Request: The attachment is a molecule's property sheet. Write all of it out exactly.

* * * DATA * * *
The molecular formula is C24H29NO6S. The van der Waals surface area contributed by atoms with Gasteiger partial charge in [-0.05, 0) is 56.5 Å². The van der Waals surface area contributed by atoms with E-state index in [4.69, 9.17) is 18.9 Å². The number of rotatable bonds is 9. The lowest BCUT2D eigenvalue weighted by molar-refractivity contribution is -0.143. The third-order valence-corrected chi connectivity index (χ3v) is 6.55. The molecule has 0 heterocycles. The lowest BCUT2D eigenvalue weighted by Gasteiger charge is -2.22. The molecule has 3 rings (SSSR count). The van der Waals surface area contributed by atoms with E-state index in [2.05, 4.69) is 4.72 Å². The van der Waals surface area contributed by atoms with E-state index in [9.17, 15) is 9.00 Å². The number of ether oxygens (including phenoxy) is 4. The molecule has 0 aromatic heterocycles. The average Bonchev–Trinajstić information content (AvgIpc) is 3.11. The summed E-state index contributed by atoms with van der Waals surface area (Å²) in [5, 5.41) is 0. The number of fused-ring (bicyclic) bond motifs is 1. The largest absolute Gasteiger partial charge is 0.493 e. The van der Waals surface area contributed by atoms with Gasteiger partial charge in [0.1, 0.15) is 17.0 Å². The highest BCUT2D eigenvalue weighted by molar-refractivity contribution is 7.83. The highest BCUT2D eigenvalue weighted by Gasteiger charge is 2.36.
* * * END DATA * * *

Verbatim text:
The molecular formula is C24H29NO6S. The van der Waals surface area contributed by atoms with Gasteiger partial charge in [-0.05, 0) is 56.5 Å². The van der Waals surface area contributed by atoms with E-state index in [4.69, 9.17) is 18.9 Å². The number of rotatable bonds is 9. The lowest BCUT2D eigenvalue weighted by molar-refractivity contribution is -0.143. The third-order valence-corrected chi connectivity index (χ3v) is 6.55. The molecule has 0 heterocycles. The lowest BCUT2D eigenvalue weighted by Gasteiger charge is -2.22. The molecule has 3 rings (SSSR count). The van der Waals surface area contributed by atoms with E-state index in [2.05, 4.69) is 4.72 Å². The van der Waals surface area contributed by atoms with E-state index in [9.17, 15) is 9.00 Å². The number of ether oxygens (including phenoxy) is 4. The molecule has 0 aromatic heterocycles. The average Bonchev–Trinajstić information content (AvgIpc) is 3.11. The summed E-state index contributed by atoms with van der Waals surface area (Å²) in [5, 5.41) is 0. The number of fused-ring (bicyclic) bond motifs is 1. The largest absolute Gasteiger partial charge is 0.493 e. The van der Waals surface area contributed by atoms with Gasteiger partial charge in [0.1, 0.15) is 17.0 Å². The highest BCUT2D eigenvalue weighted by molar-refractivity contribution is 7.83. The highest BCUT2D eigenvalue weighted by Gasteiger charge is 2.36.